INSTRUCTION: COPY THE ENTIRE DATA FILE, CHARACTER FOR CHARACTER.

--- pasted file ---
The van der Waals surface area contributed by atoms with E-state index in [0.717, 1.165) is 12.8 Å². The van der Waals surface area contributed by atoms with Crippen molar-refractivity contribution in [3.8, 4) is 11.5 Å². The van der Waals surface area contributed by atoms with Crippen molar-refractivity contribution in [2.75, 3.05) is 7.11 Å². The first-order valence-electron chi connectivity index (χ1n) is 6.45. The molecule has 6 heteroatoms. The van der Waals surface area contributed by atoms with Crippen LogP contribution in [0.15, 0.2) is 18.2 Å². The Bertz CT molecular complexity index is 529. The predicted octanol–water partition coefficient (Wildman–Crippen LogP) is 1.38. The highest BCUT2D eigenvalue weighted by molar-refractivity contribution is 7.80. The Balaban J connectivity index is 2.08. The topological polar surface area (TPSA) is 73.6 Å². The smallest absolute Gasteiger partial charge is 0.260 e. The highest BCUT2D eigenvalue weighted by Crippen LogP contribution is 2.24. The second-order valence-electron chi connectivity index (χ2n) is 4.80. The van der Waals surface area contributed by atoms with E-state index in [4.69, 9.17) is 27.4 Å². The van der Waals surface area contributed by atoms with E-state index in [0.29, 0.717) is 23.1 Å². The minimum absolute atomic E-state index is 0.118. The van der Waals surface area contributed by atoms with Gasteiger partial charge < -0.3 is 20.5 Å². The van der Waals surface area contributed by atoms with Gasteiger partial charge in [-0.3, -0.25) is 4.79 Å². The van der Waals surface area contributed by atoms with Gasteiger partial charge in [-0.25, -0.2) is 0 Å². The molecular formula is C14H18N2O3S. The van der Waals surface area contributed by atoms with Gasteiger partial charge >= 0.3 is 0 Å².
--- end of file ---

The van der Waals surface area contributed by atoms with E-state index in [0.717, 1.165) is 12.8 Å². The van der Waals surface area contributed by atoms with Crippen molar-refractivity contribution in [3.8, 4) is 11.5 Å². The van der Waals surface area contributed by atoms with Crippen molar-refractivity contribution in [2.75, 3.05) is 7.11 Å². The first-order valence-electron chi connectivity index (χ1n) is 6.45. The molecule has 6 heteroatoms. The van der Waals surface area contributed by atoms with Crippen LogP contribution in [0.15, 0.2) is 18.2 Å². The Bertz CT molecular complexity index is 529. The predicted octanol–water partition coefficient (Wildman–Crippen LogP) is 1.38. The highest BCUT2D eigenvalue weighted by molar-refractivity contribution is 7.80. The Balaban J connectivity index is 2.08. The topological polar surface area (TPSA) is 73.6 Å². The smallest absolute Gasteiger partial charge is 0.260 e. The highest BCUT2D eigenvalue weighted by Crippen LogP contribution is 2.24. The second-order valence-electron chi connectivity index (χ2n) is 4.80. The van der Waals surface area contributed by atoms with E-state index in [4.69, 9.17) is 27.4 Å². The van der Waals surface area contributed by atoms with E-state index in [0.29, 0.717) is 23.1 Å². The minimum absolute atomic E-state index is 0.118. The van der Waals surface area contributed by atoms with Gasteiger partial charge < -0.3 is 20.5 Å². The van der Waals surface area contributed by atoms with Gasteiger partial charge in [-0.3, -0.25) is 4.79 Å². The van der Waals surface area contributed by atoms with Gasteiger partial charge in [-0.25, -0.2) is 0 Å². The molecular formula is C14H18N2O3S. The van der Waals surface area contributed by atoms with Gasteiger partial charge >= 0.3 is 0 Å².